Resilience is the ability to withstand stress. Having resilience means you are capable of adapting to and overcoming changes. If something severe happens, particularly if it was unexpected and something beyond our control, our resilience is tested. The more resilient people are, the better able they will bounce back and keep going. Resilience to stress is not the same as resistance to it because resistance implies the there is no response to the stress ("This Emotional Life"). Five factors are key to resilience: positive outlook, spirituality, active coping, learning and making meaning, and accepting your limits.
A positive outlook is key to resilience because it allows us to think positive (glass half full) and understand that setbacks are part of life. Problems are not always avoidable, so resilience allows us to remain open and flexible in the face of change (Cherry). To develop a positive outlook we should use people who are great at dealing with stress as role models. We need to allow ourselves to find opportunities for growth in every stressful situation. By finding opportunities for growth, we’ll be able to remain calm and find practical ways to comfort ourselves. There are other ways to be positive such as recharging before we face new challenges, taking a break from everyday routine, finding something to laugh about and practicing ways to handle stressful situations better the next time.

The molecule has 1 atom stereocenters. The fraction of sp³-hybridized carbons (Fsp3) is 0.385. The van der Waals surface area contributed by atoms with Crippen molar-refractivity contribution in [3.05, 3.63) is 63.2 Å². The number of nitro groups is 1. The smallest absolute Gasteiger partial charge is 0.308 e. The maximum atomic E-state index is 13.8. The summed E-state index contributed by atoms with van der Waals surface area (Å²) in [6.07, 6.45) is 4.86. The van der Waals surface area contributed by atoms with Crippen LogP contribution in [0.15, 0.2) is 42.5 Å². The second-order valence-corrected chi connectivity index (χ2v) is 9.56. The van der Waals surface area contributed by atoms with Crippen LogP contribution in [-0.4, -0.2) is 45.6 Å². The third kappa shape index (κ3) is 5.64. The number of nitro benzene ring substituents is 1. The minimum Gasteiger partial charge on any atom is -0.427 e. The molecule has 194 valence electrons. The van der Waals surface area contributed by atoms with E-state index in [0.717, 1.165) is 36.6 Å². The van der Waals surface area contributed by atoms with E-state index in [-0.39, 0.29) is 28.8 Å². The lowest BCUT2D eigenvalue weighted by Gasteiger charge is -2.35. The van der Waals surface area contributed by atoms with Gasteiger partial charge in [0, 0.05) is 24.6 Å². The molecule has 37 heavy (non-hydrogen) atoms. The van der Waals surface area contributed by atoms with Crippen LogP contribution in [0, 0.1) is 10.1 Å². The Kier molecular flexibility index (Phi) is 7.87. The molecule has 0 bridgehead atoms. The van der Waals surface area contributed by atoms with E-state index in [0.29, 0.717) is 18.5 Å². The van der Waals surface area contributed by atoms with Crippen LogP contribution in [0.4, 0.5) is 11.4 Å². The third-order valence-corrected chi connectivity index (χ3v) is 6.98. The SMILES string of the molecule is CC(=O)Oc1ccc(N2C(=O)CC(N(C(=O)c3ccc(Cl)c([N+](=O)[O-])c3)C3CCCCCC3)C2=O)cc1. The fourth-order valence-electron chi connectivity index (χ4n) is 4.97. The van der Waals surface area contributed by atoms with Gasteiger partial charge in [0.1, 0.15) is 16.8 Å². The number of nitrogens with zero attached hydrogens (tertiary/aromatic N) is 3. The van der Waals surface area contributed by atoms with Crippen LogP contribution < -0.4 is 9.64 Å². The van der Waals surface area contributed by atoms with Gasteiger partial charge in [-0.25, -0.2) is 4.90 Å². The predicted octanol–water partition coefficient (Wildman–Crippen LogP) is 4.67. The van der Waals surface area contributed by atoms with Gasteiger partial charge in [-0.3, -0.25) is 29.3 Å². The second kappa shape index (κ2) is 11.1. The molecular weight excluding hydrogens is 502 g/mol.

Many find that religious (or spiritual) helps build resilience. Religion and spirituality can influence how a person lives, how they cope with stress and how well they recover from emotional strain. For many, leaning on faith allows a person to have stability ("Spirituality: It Helps Build Resilience"). It also allows a person to have an ultimate purpose in their life or a reason for being. It can assist a person find a value system for setting goals and setting helpful life principles.